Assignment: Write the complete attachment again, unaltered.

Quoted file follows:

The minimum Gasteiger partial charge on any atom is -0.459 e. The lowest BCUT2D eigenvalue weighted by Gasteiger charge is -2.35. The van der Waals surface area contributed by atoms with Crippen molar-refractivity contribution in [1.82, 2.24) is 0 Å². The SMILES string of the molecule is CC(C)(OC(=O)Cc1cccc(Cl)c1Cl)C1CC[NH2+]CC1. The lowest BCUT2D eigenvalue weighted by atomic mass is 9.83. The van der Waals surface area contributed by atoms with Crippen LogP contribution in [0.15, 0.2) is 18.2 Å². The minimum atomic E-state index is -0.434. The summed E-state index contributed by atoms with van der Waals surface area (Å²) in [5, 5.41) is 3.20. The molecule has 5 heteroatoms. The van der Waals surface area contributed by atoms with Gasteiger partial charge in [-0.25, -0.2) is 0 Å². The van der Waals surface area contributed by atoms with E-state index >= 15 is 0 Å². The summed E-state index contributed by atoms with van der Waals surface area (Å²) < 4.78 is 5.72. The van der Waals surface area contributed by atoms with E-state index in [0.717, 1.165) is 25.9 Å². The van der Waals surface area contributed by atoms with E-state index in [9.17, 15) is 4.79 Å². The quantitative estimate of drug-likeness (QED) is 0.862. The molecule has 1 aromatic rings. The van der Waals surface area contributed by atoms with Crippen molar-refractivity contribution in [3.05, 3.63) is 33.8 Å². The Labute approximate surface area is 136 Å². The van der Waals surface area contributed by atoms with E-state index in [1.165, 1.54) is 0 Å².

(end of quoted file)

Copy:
The minimum Gasteiger partial charge on any atom is -0.459 e. The lowest BCUT2D eigenvalue weighted by Gasteiger charge is -2.35. The van der Waals surface area contributed by atoms with Crippen molar-refractivity contribution in [1.82, 2.24) is 0 Å². The SMILES string of the molecule is CC(C)(OC(=O)Cc1cccc(Cl)c1Cl)C1CC[NH2+]CC1. The lowest BCUT2D eigenvalue weighted by atomic mass is 9.83. The van der Waals surface area contributed by atoms with Crippen LogP contribution in [0.15, 0.2) is 18.2 Å². The minimum atomic E-state index is -0.434. The summed E-state index contributed by atoms with van der Waals surface area (Å²) in [5, 5.41) is 3.20. The molecule has 5 heteroatoms. The van der Waals surface area contributed by atoms with Gasteiger partial charge in [-0.25, -0.2) is 0 Å². The van der Waals surface area contributed by atoms with E-state index >= 15 is 0 Å². The summed E-state index contributed by atoms with van der Waals surface area (Å²) < 4.78 is 5.72. The van der Waals surface area contributed by atoms with E-state index in [0.717, 1.165) is 25.9 Å². The van der Waals surface area contributed by atoms with E-state index in [9.17, 15) is 4.79 Å². The quantitative estimate of drug-likeness (QED) is 0.862. The molecule has 1 aromatic rings. The van der Waals surface area contributed by atoms with Crippen molar-refractivity contribution in [3.05, 3.63) is 33.8 Å². The Labute approximate surface area is 136 Å². The van der Waals surface area contributed by atoms with E-state index in [1.165, 1.54) is 0 Å².